This is a big day for the WHL as the board of governors will vote on the host team for the 2013 MasterCard Memorial Cup.
As well, the WHL is expected to join the NHL, OHL, QMJHL and KHL by announcing that it will begin using video to explain the lengthier suspensions that are being handed out this season.
First, the Memorial Cup . . .
The chase began with five teams involved. However, the Lethbridge Hurricanes and Prince George Cougars were eliminated when the list was trimmed to three. That leaves the Kelowna Rockets, Red Deer Rebels and Saskatoon Blades to make final presentations today.
Red Deer has to be the sentimental favourite, if only because the Memorial Cup hasn’t been decided in Alberta since the Regina Pats won it in the Calgary Corral in 1974. The Enmax Centrium, the home of the Rebels, seats 5,735 with standing room for 1,000. But there are plans to expand the facility to 7,000 seats and to add more corporate boxes.
The Centrium will be home to the 2012 Scotties Tournament of Hearts, the Canadian women’s curling championship.
Brent Sutter, the Rebels’ owner and president who is head coach of the NHL’s Calgary Flames, will be in Calgary today. He will be at the meeting, which means he will miss a Flames’ practice in Montreal.
The Rockets were the host team for the 2004 Memorial Cup, which they won. That tournament was as well run as any that have been held.
The Rockets’ home, Prospera Centre, seats 6,007, with standing room for 500.
The Memorial Cup last was held in Saskatoon in 1989, when the Swift Current Broncos beat the Blades in overtime, on Tim Tisdale’s goal, in the championship game. The Blades’ home, Credit Union Centre, can seat 15,195 fans.
Jack Brodsky, the Blades’ governor and president, is one of the WHL’s longest-serving owners. There has been speculation that Brodsky made be stepping aside, or at least moving into a role in which he will be less involved, after this season. That may well be in the minds of some of his fellow governors as the presentations and voting take place today.
In the end, however, it may come down to money, and wouldn’t that be a surprise. With expenses showing no signs of slowing down and some teams losing fistfuls of money (see: Broncos, Swift Current), it could be that the team that guarantees the biggest profit will be the host team for the 2013 Memorial Cup.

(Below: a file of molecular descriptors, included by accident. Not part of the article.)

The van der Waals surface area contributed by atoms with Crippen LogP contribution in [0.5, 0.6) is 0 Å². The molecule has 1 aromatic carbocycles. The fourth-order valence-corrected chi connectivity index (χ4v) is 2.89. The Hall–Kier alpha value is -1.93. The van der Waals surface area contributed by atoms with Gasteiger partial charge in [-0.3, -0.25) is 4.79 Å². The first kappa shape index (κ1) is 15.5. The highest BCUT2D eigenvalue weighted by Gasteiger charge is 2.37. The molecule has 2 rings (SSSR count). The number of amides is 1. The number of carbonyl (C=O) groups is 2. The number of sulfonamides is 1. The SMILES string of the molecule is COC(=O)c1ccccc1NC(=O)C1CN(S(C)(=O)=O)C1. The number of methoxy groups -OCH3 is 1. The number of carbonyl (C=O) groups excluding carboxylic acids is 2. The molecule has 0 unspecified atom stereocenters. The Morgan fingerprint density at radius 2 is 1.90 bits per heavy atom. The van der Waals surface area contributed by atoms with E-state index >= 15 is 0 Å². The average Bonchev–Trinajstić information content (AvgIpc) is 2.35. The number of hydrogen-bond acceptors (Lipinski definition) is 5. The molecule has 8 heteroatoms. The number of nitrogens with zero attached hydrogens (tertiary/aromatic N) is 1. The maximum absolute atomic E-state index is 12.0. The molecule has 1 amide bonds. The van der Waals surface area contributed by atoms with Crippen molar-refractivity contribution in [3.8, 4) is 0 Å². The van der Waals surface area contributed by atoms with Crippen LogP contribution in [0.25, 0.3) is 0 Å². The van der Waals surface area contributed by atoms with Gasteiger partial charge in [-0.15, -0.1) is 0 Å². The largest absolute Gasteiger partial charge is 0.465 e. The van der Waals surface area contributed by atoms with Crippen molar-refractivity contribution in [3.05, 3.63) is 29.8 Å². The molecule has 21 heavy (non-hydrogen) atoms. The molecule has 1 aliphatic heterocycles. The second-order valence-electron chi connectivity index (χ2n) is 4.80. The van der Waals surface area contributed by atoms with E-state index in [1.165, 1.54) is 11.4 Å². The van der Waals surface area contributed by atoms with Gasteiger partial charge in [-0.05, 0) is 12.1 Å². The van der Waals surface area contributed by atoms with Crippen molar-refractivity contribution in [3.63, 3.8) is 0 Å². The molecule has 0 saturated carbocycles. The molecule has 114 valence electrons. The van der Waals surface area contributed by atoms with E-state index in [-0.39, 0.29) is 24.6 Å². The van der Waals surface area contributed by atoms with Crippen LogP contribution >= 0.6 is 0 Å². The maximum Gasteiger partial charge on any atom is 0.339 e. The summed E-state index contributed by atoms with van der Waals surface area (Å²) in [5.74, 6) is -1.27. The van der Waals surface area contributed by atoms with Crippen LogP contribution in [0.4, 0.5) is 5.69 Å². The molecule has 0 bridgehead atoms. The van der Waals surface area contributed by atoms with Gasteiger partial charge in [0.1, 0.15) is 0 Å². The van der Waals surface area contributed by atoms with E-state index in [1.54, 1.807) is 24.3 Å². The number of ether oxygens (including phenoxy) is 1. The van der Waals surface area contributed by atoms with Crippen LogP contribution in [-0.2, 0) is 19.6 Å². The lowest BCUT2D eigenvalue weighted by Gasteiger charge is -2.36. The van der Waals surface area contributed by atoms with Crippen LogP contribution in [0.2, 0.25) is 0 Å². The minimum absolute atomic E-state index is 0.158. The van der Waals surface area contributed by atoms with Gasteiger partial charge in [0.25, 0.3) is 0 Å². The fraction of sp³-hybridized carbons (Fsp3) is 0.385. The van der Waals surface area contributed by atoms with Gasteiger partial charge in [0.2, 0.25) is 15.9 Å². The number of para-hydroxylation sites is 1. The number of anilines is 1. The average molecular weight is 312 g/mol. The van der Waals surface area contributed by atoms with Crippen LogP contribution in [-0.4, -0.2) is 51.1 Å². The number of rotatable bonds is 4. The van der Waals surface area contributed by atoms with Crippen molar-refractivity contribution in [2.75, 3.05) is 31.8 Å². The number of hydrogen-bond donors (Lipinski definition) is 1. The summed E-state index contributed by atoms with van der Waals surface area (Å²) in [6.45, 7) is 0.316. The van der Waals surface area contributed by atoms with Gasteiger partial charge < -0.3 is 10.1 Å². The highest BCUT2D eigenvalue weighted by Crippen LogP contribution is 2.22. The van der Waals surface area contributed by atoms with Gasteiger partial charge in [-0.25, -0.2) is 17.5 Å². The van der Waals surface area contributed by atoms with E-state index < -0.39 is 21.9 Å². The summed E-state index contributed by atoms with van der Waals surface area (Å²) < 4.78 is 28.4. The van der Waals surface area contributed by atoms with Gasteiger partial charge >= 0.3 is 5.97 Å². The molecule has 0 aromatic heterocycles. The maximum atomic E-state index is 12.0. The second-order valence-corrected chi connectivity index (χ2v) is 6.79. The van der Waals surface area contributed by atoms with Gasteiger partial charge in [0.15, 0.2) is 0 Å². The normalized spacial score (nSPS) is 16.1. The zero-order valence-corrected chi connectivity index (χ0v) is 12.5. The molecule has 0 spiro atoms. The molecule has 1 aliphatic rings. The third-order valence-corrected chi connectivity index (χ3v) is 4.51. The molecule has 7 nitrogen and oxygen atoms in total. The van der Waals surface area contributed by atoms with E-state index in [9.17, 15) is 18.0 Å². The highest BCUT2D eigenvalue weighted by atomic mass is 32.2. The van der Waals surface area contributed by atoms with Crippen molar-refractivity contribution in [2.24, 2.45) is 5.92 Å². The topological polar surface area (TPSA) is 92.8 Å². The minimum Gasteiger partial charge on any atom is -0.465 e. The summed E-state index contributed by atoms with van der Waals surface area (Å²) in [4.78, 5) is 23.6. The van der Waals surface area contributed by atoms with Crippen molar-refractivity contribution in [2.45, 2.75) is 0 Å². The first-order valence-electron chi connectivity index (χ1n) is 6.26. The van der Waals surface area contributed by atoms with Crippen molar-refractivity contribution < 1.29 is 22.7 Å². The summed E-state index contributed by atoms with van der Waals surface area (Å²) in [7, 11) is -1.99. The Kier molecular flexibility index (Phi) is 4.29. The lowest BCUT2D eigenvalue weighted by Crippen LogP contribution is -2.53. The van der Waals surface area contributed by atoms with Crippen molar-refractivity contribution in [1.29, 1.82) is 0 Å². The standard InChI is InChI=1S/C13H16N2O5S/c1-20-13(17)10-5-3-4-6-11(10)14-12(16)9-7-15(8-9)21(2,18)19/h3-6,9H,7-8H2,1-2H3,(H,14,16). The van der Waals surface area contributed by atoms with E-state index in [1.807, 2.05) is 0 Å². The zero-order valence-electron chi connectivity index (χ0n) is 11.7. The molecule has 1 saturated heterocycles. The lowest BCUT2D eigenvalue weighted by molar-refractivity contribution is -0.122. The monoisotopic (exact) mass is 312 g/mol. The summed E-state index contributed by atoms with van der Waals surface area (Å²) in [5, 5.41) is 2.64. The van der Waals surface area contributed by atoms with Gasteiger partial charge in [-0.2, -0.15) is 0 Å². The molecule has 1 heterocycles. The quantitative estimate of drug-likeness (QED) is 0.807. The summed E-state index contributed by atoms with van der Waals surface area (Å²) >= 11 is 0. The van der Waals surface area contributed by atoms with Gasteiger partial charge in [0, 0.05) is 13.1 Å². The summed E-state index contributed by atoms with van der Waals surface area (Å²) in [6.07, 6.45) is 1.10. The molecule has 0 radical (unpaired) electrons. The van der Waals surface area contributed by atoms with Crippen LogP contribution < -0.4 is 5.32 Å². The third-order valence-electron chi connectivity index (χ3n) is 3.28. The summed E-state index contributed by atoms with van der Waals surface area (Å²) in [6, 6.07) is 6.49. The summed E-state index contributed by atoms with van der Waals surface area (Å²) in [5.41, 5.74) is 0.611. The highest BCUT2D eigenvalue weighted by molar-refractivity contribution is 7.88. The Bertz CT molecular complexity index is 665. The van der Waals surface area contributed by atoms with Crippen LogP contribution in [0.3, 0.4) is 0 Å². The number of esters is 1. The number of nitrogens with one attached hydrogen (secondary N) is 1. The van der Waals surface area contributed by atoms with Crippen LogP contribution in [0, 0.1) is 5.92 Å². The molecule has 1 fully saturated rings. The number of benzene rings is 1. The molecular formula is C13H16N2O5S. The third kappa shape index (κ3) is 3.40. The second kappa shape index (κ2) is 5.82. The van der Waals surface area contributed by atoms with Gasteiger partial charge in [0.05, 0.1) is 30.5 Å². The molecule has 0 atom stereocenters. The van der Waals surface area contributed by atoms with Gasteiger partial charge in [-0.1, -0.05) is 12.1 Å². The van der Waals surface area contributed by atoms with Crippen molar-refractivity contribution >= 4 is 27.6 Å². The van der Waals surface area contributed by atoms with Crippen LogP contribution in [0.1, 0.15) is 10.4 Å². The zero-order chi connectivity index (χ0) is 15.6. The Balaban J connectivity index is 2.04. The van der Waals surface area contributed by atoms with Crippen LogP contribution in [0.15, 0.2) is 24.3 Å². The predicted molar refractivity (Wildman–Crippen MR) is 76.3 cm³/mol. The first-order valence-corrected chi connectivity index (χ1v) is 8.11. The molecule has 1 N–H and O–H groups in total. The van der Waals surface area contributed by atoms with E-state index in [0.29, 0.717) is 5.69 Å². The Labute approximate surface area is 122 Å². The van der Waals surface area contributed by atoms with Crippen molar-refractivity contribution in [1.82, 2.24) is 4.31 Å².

The 2012 tournament is scheduled for Shawinigan, Que.
As for the use of video to explain the lengthier suspensions, it is hard to imagine that the WHL won’t take this step after the QMJHL announced Tuesday that is going down that road. The OHL has been using video for two or three weeks now.
The QMJHL said it will use video presentations to explain suspensions of three games or more. Those videos will be posted on the QMJHL website, with explanations in English and French.
"We want to be more transparent and explain the reasons behind the disciplinary decisions," QMJHL president Gilles Courteau said in a statement. "With video becoming increasingly prominent, we must take the necessary steps to make sure that our process is better understood."
The QMJHL has had to issue only one suspension longer than three games this season. That was a five-game sentence to D Etienne Boutet of the Rimouski Oceanic for a check to the head of F Thomas Flynn of the Moncton Wildcats.
(By the way, the Kontinental Hockey League has announced that it, too, will use video to explain suspensions.)
On Tuesday, Richard Doerksen, the WHL’s vice-president, hockey, who handles discipline told me via email: “When our meetings conclude (Wednesday), we will advise our position on this matter.”
Since the start of the preseason, Doerksen has doled out suspensions totalling 72 games to 21 players. F Joshua Smith of the Prince George Cougars will be suspended this week for a kneeing major and game misconduct he took Monday in Moose Jaw.
The OHL handed out two 10-game suspensions on Tuesday, hitting D Kyle Hope of the Oshawa Generals and F Josh Shalla of the Saginaw Spirit, both for penalties incurred in games on Friday.
Hope took a charging major and game misconduct, while Shalla took a major and game misconduct for a hit to the head.
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